1. Urania Sloanus
Urania Sloanus is gorgeous and spectacular with it was black with iridescent red, blue, and green markings. It’s actually a moth when mostly moth active at night Urania Sloanus active in daylight. Its vibrant colors are a warning for its toxicity. Urania Sloanus is extinct because they lose their habitat. During the colonial era, Jamaica’s lowland rainforests were cleared and converted to agricultural land.
Credit: Photo by Instagram @butterflybabegallery
2. Libythea Cinyras
Libythea Cinyras is endemic to Mauritius. This butterfly is definitely extinct because of human interference such as rapid population, extensive of the rapid growing plantation and large-scale crops in Africa right now.
Credit: Photo by Wikipedia.org
3. Morant’s Blue
Morant’s Blue or known also as Lepidochrysops hypopolia was endemic to South Africa. The species was named after Walter Morant who caught 2 male specimens in KwaZulu-Natal on 21 September 1870. It’s extinct probably because they have lost their habitats. Unfortunately, there’s no record of Illustration or photo available for this butterfly.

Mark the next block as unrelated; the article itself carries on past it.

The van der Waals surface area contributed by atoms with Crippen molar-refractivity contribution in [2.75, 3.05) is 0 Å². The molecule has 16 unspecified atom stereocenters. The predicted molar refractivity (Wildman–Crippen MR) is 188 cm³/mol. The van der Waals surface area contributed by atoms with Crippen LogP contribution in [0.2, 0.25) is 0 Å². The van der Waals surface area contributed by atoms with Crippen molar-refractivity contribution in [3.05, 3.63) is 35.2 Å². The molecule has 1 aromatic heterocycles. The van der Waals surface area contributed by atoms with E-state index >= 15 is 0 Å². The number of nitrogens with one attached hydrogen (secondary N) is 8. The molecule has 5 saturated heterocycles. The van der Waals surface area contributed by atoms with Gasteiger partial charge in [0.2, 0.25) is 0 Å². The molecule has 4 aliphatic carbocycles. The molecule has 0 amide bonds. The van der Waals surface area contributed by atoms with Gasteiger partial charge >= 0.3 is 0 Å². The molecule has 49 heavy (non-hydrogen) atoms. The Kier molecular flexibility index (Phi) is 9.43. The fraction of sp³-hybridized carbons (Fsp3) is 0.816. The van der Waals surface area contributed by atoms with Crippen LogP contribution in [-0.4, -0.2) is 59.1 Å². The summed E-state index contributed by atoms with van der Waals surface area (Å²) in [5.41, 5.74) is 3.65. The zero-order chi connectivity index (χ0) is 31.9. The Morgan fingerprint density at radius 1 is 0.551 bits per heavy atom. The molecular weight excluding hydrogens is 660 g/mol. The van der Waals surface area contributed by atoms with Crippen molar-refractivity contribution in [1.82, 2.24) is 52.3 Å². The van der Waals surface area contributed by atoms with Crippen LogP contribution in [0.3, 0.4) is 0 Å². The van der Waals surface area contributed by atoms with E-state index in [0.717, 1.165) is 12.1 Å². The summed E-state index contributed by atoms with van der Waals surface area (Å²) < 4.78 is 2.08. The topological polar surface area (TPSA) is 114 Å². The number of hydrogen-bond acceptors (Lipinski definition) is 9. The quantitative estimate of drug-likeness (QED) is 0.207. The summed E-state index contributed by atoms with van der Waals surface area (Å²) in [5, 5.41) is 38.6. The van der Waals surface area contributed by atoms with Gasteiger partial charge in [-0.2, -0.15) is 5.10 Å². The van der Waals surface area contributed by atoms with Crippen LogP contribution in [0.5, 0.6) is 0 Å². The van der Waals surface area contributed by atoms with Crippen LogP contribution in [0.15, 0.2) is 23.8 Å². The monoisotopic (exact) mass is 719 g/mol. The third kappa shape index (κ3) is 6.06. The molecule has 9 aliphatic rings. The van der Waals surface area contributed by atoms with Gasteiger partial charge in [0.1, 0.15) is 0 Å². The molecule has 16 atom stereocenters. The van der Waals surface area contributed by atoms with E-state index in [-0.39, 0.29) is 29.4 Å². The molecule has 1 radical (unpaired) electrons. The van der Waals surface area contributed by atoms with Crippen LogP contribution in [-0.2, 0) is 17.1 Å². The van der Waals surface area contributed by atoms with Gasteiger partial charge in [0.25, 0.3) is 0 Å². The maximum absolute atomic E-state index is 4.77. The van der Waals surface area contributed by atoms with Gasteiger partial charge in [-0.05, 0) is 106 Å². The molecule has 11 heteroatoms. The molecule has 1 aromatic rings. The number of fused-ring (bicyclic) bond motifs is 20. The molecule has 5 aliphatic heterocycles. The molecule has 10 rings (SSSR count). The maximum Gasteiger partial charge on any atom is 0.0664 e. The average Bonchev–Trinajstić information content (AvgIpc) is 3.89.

4. Mbashe River Buff
This butterfly is endemic to the densely forested Mbhashe River area of the Eastern Cape, South Africa. It is now extinct because of loss of habitat and limited sources of plants as their food. Mbashe River Buff that had ever been collected is only three specimens by Colonel James Henry Bowker. It is now in National History Museum in London.
Credit: Photo by butterfly-insect.com
5. Battus Polydamas antiques
This butterfly only is known by an illustration from British ecologist Dru Drury in 1770. It was endemic to Antigua. The ground color of the forewings and hindwings is black. The upper side of the forewings consists of a row of light green spots. The upper four spots are small. The sixth one is the biggest. The row of spots on the hindwing is narrower.
Credit: illustration by Dru Drury (1725-1804)